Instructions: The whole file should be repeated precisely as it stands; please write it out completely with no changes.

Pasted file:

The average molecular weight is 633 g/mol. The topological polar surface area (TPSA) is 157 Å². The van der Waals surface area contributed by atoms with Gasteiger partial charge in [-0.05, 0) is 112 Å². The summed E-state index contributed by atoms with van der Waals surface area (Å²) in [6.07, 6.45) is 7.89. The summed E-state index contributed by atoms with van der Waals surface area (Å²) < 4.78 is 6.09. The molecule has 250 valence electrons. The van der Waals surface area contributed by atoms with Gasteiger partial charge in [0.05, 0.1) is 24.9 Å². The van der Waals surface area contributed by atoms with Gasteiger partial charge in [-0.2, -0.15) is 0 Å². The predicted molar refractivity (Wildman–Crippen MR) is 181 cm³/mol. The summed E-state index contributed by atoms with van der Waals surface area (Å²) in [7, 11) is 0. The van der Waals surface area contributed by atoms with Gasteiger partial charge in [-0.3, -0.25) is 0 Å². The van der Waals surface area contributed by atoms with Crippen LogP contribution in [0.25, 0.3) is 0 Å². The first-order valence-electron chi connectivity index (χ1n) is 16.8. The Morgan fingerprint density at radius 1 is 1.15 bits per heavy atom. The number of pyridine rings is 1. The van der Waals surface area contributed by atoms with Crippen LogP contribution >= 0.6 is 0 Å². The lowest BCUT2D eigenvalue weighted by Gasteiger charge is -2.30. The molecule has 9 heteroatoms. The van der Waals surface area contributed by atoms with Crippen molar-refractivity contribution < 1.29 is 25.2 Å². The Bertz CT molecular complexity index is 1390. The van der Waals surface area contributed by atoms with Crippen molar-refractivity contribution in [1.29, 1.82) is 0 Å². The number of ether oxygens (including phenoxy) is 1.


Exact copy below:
The average molecular weight is 633 g/mol. The topological polar surface area (TPSA) is 157 Å². The van der Waals surface area contributed by atoms with Gasteiger partial charge in [-0.05, 0) is 112 Å². The summed E-state index contributed by atoms with van der Waals surface area (Å²) in [6.07, 6.45) is 7.89. The summed E-state index contributed by atoms with van der Waals surface area (Å²) < 4.78 is 6.09. The molecule has 250 valence electrons. The van der Waals surface area contributed by atoms with Gasteiger partial charge in [0.05, 0.1) is 24.9 Å². The van der Waals surface area contributed by atoms with Gasteiger partial charge in [-0.2, -0.15) is 0 Å². The predicted molar refractivity (Wildman–Crippen MR) is 181 cm³/mol. The summed E-state index contributed by atoms with van der Waals surface area (Å²) in [7, 11) is 0. The van der Waals surface area contributed by atoms with Gasteiger partial charge in [-0.3, -0.25) is 0 Å². The van der Waals surface area contributed by atoms with Crippen LogP contribution in [0.25, 0.3) is 0 Å². The first-order valence-electron chi connectivity index (χ1n) is 16.8. The Morgan fingerprint density at radius 1 is 1.15 bits per heavy atom. The number of pyridine rings is 1. The van der Waals surface area contributed by atoms with Crippen LogP contribution >= 0.6 is 0 Å². The lowest BCUT2D eigenvalue weighted by Gasteiger charge is -2.30. The molecule has 9 heteroatoms. The van der Waals surface area contributed by atoms with Crippen molar-refractivity contribution < 1.29 is 25.2 Å². The Bertz CT molecular complexity index is 1390. The van der Waals surface area contributed by atoms with Crippen molar-refractivity contribution in [1.29, 1.82) is 0 Å². The number of ether oxygens (including phenoxy) is 1.